Organisations of all sizes struggle to implement basic governance and internal controls. This isn’t surprising. If you look at the Information Security Management System by the Australian Government, there are more than 3,000 different controls you can implement. So, it’s important to understand where you want to start and get the basics right first. This is where experience matters.

In 2019, The New South Wales Auditor-General’s Report to Parliament analysed the internal controls and governance of 40 of the largest agencies in the NSW public sector. The report found several findings that were common to multiple agencies, related to areas that are fundamental to good internal control environments and effective organisational governance. The Auditor-General also examined information security controls over key financial systems and found user access administration deficiencies at 58 per cent of agencies related to granting, review and removal of user access, and an absence of privileged user activity reviews at more than third of the agencies.

Failures of key internal controls and governance practices is all too common. We often find through our client consultations that there’s no formal IT policy or adoption or procedures for cyber security. One of the principal concerns is the perceived investment, including the time required to create these policies and procedures, implement cyber awareness programs for employees, and so on.

This is also where you get a disparity between larger enterprises over ones with fewer resources. Often, we find with small and medium sized businesses, where they’re focused on survival, they neglect to invest in and protect themselves with good security policy and procedures.

Building your security posture

Cyber security is an ongoing issue so knowing what you’re actually trying to defend against or protect is key. This will help you understand what’s important and what’s not important. Once you understand what the business is trying to achieve, you can then work out what your plan is and then where your ongoing issues will be. Cyber then becomes part of a natural planning process, rather than an afterthought, and another business risk to consider.

Once you find the solution for your organisation that becomes your security posture. That is, your

overall cybersecurity strength, and how well it can predict, prevent, and respond to ever changing threats.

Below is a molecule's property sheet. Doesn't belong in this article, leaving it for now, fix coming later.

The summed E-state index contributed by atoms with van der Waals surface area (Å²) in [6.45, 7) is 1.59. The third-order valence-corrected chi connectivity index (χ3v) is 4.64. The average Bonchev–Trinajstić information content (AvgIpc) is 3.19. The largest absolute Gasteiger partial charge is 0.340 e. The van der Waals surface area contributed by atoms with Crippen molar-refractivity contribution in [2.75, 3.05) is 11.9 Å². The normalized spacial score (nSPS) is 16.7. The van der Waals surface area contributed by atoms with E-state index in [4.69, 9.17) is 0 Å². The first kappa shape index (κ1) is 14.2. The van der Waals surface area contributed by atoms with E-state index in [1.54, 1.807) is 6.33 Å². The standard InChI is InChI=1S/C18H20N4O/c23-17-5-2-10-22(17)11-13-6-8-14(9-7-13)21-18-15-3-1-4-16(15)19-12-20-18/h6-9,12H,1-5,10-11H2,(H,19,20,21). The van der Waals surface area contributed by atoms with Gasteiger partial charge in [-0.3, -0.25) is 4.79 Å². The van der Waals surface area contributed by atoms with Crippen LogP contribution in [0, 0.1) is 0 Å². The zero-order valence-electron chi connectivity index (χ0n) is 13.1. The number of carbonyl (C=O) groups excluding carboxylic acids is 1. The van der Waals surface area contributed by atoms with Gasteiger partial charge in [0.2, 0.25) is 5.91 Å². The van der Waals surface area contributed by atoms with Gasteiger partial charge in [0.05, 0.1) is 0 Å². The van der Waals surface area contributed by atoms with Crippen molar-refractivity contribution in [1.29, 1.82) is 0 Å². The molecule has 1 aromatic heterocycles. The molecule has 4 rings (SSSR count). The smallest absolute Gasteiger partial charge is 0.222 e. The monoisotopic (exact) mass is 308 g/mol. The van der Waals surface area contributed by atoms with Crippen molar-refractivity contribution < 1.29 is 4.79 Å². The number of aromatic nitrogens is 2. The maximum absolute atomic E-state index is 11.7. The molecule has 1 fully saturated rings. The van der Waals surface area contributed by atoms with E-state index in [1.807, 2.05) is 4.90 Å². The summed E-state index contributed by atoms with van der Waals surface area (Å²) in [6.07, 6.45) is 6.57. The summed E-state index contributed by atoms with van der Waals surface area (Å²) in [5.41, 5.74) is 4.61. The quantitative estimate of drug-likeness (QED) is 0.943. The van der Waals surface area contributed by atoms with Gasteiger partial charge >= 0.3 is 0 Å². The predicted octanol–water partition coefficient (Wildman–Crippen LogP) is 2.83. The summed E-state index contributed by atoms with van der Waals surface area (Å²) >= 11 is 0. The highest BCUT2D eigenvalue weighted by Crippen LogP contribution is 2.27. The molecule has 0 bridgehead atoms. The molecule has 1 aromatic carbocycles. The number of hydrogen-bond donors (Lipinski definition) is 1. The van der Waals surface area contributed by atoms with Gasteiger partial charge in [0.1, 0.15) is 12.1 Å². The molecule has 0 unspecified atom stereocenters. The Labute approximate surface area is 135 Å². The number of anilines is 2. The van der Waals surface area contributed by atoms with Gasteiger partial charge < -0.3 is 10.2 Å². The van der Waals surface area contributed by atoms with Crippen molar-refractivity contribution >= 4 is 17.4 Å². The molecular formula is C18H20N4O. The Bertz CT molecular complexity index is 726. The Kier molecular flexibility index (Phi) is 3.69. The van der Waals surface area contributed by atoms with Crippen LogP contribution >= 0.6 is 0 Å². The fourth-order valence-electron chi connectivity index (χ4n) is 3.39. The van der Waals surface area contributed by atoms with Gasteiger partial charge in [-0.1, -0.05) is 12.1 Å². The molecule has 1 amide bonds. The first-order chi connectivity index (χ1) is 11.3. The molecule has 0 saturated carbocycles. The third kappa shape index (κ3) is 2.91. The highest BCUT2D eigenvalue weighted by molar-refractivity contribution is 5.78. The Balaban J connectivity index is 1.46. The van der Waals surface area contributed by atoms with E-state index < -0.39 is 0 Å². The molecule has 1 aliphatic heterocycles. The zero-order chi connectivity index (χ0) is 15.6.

Novaworks is ISO 2700:2013 certified and certified for hosting federal government and other SaaS applications in the cloud. Every day we think about information security management frameworks, manuals, procedures, and policy, which has transformed our way of thinking and ensures we think about cyber security every day. We make sure our clients realise what they should be thinking about on a day-to-day basis, rather than after an incident has occurred and reacting.

We help our customers understand what cyber security really is and incorporating that into their ongoing operations. We help minimise cost and minimise unnecessary security activities that may not be needed. The security sector is broad – it’s not just antivirus, it’s not just identity, it’s not just encryption. There is a lot to consider.

The important point to remember is that you first need to put a framework in place, but dial it down to the basics, be clear on what it is you are trying to protect or defend against, and then do what’s right for the business. And don’t forget. Cyber security is everyone’s responsibility. It’s all about making every employee at every endpoint of potential risk, whether that’s an email with malware attached or a device being used over public Wi-Fi, accountability extends beyond the IT team.

The bottom line is that increasing cybersecurity spending is not going to make any business more secure. However, knowing the effectiveness of cybersecurity spending will and that is the goal we should all be working towards.

Need help? Download our Guide to Cyber Security or book an appointment with a NovaWorks cyber security expert.